And he went up from thence to Beersheba.
Verse 23. - And he (viz., Isaac) went up from thence (Rehoboth, where latterly he had been encamped) to Beer-sheba - a former residence of Abraham (Genesis 21:33), situated "near the water-shed between the Mediterranean and the Salt Sea" (Murphy), hence approached from the low-lying wady by an ascent.
And the LORD appeared unto him the same night, and said, I am the God of Abraham thy father: fear not, for I am with thee, and will bless thee, and multiply thy seed for my servant Abraham's sake.
Verse 24. - And the Lord appeared unto him the same night (i.e. the night of his arrival at Beersheba), and said (in a dream or vision), I (the pronoun is emphatic) am the God (the Elohim) of Abraham thy father (the language is expressive not alone of the covenant relationship which subsisted between Jehovah and the patriarch while the latter lived, but also of the present continuance of that relationship, since Abraham, though dead, had not ceased to he): fear not (cf. Genesis 15:1, in which the same encouraging admonition is addressed to Abraham after his battle with the kings), for I am with thee, and will bless thee, and multiply thy seed - a repetition of promises already given to himself (vide vers. 3, 4) - for my servant Abraham's sake - a reason declaring God's gracious covenant, and not personal merit, to be the true source of blessing for Isaac.
And he builded an altar there, and called upon the name of the LORD, and pitched his tent there: and there Isaac's servants digged a well.
Verse 25. - And he (i.e. Isaac, in grateful response to the Divine Promiser who had appeared to him) builded an altar there, - the first instance of altar building ascribed to Isaac; "those erected by his father no doubt still remaining in the other places where he sojourned" (Inglis) and called upon the name of the Lord, - i.e. publicly celebrated his worship in the midst of his household (vide on Genesis 12:7, 8) - and pitched his tent there (the place being now to him doubly hallowed by the appearance of the Lord to himself as well as to his father): and there Isaac's servants digged a well - a necessary appendage to a flockmaster's settlement.
Then Abimelech went to him from Gerar, and Ahuzzath one of his friends, and Phichol the chief captain of his army.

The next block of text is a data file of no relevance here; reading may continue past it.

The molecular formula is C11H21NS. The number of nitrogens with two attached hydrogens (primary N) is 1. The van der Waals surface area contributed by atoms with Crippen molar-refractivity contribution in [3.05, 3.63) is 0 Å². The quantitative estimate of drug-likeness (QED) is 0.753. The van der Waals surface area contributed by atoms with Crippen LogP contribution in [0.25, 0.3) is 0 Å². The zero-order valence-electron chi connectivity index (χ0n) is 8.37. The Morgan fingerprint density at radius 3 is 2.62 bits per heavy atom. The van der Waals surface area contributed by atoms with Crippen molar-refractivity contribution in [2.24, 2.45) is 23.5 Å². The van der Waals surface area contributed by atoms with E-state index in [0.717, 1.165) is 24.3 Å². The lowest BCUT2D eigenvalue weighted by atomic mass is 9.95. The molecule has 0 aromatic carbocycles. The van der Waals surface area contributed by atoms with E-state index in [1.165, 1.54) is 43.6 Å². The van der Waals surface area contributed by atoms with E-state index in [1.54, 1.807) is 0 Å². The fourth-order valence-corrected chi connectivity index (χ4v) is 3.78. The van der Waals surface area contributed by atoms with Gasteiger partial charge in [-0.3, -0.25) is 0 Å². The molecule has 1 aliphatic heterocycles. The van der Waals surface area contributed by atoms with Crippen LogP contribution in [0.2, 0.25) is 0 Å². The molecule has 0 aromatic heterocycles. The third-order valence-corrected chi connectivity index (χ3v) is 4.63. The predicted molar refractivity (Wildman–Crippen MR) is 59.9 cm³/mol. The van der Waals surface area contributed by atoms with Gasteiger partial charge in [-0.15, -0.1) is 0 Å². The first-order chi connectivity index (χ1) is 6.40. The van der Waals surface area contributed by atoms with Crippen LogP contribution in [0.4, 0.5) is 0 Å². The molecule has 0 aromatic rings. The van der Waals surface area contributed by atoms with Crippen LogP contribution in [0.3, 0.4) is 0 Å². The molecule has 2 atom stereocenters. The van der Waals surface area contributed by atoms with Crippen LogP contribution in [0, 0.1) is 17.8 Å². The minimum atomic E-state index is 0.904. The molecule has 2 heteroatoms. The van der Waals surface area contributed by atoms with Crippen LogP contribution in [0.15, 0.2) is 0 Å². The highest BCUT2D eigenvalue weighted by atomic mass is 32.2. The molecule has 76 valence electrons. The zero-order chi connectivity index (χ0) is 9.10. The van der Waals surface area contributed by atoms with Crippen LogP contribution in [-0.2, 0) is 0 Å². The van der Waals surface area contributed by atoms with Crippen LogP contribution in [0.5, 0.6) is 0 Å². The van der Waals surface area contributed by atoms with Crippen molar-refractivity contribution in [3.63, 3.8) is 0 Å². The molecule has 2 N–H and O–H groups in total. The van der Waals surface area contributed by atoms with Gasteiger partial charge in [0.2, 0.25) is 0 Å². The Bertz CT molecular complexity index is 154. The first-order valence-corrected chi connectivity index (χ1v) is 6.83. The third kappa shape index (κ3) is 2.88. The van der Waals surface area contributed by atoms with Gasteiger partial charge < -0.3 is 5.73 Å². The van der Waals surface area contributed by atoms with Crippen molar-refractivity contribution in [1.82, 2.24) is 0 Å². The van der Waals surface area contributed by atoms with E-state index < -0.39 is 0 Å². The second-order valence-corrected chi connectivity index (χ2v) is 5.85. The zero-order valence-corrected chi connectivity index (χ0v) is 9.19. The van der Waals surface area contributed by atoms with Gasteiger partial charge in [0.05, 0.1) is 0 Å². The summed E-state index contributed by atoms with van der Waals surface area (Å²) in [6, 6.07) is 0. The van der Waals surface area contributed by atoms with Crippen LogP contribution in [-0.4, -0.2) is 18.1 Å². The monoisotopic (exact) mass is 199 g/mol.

Verse 26. - Then (literally, and) Abimelech went to him from Gerar, - the object of this visit was to resuscitate the alliance which had formerly existed between the predecessor of Abimelech and Abraham (Genesis 21:22-32); yet the dissimilarity between the two accounts is so great as to discredit the hypothesis that the present is only another version of the earlier transaction - and Ahuzzath one of his friends, - מֵרֵעֵהוּ; neither ὁ νυμφαγωγὸς αὐτοῦ (LXX.), nor a suite or number of his friends (Onkelos), nor one of his friends (A.V.); but his friend, and probably his privy councilor (Keil, Kalisch, Murphy), whose presence along with the monarch and his general marks the first point of difference between the present and the former incident - and Phichol (vide Genesis 21:22) the chief captain of his army.
And Isaac said unto them, Wherefore come ye to me, seeing ye hate me, and have sent me away from you?
Verse 27. - And Isaac said unto them, Wherefore - מַדּוּעַ, contr, from מָה יָדוּעַ, what is taught? - for what reason (cf. τί μαθών) - come ye to me, seeing (literally, and) ye hate me, and have sent me away from you? While animadverting to the personal hostility to which he had been subjected, Isaac says nothing about the wells of which he had been deprived: a second point of difference between this and the preceding narrative of Abraham's covenant with the Philistine king.
And they said, We saw certainly that the LORD was with thee: and we said, Let there be now an oath betwixt us, even betwixt us and thee, and let us make a covenant with thee;
Verse 28. - And they said, We saw certainly - literally, seeing we saw, i.e. we assuredly perceived, or, we have indeed discovered (vide Ewald's 'Hebrews Synt.,' § 312). Abimelech and his ministers first explain the motive which has impelled them to solicit a renewal of the old alliance - that the Lord was with thee: - the use of Jehovah instead of Elohim, as in Genesis 21:22, does not prove that this is a Jehovistic elaboration of the earlier legend. Neither is it necessary to suppose that the term Jehovah is a Mosaic translation of the epithet employed by Abimelech (Rosenmüller). The long-continued residence of Abraham in Gemr and Beersheba afforded ample opportunity for Abimelech becoming acquainted with the patriarch's God. The introduction of Jehovah into the narrative may be noted as a third point of dissimilarity between this and the previous account - and we said, Let there he now an oath - i.e. a treaty secured by an oath or self-imprecation on the transgressor (cf. Genesis 24:41; Deuteronomy 29:11, 13) - betwixt us, even betwixt us and thee, - a farther particularization of the parties to the covenant for the sake of emphasis - and let us make a covenant with thee. The phrase "to cut a covenant," here used in a so-called Jehovistic portion of the history, occurs in Genesis 21:27, 32, which confessedly belongs to the fundamental document.